Entergy (ETR) just popped above its 200-day moving average even though the company recently shared some bad news: A serious industrial accident occurred at one of its nuclear power plants last Sunday, involving one employee death and three injuries. While the stock halted its climb the next trading day, it resumed rising two sessions later.
The market was wiser than many would expect. It figured out early on that there was no need to panic -- that the issues at the Arkansas Nuclear One (ANO) plant were contained and that Entergy was managing their problem. It turns out that the market was right, because the accident was not nuclear-related, having occurred in a building that's physically isolated from the nuclear reactor.
If the company's future appears uncertain, it's for completely separate reasons: an inclination to sell off its critical assets. A few years ago, for example, Entergy was concerned about the deregulated power markets -- so it attempted to spin off its merchant fleet of nuclear power plants into a separate company called Enexus Energy. But the spinoff was called off in 2011 after New York regulators denied Entergy's petition.
Now Entergy is planning to spin off its electric transmission lines. In a deal announced with ITC Holdings (ITC), and pending likely final approval, the company will merge its electric transmission business into ITC. The spinoff is targeted to close this year.
Dividend Seekers Beware
One concern associated with this deal is a likely shift in Entergy's solid 14x price-to-earnings ratio. (Among its larger peers, Duke Energy (DUK) is priced above 23x, and Southern Company (SO) and NextEra Energy (NEE) are each valued at around 17.5x.) One driver to utility P/E ratios is dividends, and Entergy currently has a 5% dividend with a 70% payout ratio. But if the transmission-line spinoff is completed, Entergy's earnings will drop and the company is expected to "right-size" its payout. This makes sense, because Exelon's current shareholders will likely end up owning about half of ITC, one of the nation's largest electric transmission companies.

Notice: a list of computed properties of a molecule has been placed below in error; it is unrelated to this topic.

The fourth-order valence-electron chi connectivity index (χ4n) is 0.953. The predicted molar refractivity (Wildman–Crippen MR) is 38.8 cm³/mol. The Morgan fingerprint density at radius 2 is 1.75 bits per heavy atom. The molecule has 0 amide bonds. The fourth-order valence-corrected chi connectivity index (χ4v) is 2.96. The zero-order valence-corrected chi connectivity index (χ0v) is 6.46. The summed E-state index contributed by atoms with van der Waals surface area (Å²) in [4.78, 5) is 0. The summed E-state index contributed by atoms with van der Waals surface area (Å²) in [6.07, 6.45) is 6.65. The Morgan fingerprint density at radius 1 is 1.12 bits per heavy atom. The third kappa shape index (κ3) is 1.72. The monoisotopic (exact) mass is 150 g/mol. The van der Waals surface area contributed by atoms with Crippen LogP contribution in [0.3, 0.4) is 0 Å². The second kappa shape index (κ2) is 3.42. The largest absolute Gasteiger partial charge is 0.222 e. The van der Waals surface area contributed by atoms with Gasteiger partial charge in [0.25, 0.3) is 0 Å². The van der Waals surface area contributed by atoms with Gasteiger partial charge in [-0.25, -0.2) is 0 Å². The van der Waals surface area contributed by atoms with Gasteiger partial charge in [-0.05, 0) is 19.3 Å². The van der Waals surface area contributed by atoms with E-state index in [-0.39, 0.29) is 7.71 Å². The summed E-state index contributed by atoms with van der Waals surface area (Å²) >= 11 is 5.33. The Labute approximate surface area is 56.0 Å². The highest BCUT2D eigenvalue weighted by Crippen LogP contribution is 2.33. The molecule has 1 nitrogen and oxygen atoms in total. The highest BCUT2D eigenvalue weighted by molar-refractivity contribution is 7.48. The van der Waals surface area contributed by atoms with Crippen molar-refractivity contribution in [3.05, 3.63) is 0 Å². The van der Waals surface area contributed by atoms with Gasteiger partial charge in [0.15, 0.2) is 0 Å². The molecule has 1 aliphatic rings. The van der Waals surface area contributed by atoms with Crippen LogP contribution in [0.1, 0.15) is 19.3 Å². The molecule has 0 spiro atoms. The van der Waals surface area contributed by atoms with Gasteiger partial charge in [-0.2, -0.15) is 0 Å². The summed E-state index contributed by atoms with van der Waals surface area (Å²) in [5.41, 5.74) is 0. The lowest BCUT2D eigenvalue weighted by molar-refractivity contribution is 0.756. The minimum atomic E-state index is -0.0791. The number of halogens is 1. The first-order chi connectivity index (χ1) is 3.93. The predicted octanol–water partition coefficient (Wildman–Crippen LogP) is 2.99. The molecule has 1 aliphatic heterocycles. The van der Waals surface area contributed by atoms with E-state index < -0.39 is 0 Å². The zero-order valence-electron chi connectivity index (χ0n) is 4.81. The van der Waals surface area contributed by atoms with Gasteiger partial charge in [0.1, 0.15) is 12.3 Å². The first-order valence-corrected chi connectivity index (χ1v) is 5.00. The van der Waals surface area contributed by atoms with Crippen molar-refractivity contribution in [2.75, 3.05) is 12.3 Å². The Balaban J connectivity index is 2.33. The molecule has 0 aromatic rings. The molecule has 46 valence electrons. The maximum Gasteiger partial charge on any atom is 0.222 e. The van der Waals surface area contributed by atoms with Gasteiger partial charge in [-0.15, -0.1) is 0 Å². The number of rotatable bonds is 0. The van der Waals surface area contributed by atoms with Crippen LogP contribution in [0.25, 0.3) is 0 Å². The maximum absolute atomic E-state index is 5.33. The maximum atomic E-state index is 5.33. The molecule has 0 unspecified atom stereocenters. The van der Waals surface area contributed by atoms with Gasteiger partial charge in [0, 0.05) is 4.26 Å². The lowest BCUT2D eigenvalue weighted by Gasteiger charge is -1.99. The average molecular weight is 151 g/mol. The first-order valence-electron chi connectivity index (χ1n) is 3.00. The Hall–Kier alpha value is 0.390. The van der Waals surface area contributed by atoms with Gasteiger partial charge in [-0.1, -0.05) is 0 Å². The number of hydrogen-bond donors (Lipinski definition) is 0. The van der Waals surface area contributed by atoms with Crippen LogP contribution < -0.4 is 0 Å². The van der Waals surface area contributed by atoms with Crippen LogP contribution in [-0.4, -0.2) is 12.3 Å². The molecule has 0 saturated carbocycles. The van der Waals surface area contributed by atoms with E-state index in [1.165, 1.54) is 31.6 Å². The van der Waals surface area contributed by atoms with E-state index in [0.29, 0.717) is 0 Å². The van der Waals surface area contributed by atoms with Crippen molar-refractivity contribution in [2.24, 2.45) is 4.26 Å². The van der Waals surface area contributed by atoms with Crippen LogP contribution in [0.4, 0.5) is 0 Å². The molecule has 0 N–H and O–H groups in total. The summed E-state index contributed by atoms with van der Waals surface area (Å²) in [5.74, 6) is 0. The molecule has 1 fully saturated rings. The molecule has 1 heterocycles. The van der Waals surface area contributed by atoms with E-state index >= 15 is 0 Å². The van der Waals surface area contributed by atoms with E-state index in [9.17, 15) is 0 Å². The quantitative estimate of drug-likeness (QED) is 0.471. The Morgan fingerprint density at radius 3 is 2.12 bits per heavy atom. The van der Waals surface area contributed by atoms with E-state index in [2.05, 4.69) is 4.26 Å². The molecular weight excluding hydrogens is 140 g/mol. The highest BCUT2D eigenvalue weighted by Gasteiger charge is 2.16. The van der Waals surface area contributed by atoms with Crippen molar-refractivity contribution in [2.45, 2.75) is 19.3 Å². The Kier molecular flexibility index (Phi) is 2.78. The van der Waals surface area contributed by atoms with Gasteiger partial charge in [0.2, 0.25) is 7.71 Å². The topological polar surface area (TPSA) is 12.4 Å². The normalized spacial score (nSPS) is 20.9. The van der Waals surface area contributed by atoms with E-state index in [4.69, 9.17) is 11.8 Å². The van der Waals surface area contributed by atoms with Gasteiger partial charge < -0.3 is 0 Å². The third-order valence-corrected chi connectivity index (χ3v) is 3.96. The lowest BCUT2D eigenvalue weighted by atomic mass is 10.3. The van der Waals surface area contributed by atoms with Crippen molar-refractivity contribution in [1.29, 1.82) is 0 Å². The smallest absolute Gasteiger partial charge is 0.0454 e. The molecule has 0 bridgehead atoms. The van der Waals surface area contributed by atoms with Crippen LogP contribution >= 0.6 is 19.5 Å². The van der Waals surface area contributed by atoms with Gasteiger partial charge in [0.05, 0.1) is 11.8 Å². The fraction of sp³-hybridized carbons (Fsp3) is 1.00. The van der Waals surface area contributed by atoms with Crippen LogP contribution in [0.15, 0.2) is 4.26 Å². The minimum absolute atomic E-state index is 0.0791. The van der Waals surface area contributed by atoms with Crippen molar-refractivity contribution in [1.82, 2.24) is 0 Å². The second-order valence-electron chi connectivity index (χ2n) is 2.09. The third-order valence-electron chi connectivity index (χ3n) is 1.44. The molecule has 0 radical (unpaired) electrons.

That makes ITC an important consideration. Today, it has an enterprise value of approximately $8 billion, and its market capitalization has soared 30% to almost $5 billion as the Entergy deal has approached reality -- coupled, of course, with a shrinking dividend yield. It is currently under 2%, with a payout ratio of less than 40%. While ITC bumps up the payout each year, its policies may change after the deal closes.
Still, it expects to declare a special one-time $13 dividend after the deal is approved by regulators but before it closes. ITC is also set to issue about $700 million worth of unsecured debt. After the merger is closed, ITC will essentially double its outstanding shares.
On Entergy's end, market value remains elevated by the deal, and shareholders will remain partially isolated from the volatilities of the nuclear-power market until the pact closes -- at which point the company will also shrink in size. To New York's chagrin, Entergy will end up looking more like the old Enexus and Exelon (EXC). But, unlike Exelon, the new Entergy will have some nuclear assets safely protected by its rate base. Some of its nuclear plants will always provide shareholders with prudent returns, whereas others will be subject to the whims of the power markets.
All of this, then, seems to further explain the continued bid under Entergy despite the recent tragic accident. We send condolences to the family who lost their loved one, and hope for a full and speedy recovery for those injured.
Nuclear power has an incredibly impressive safety record, and this accident is an anomaly -- and had, of course, nothing to do with its nuclear materials.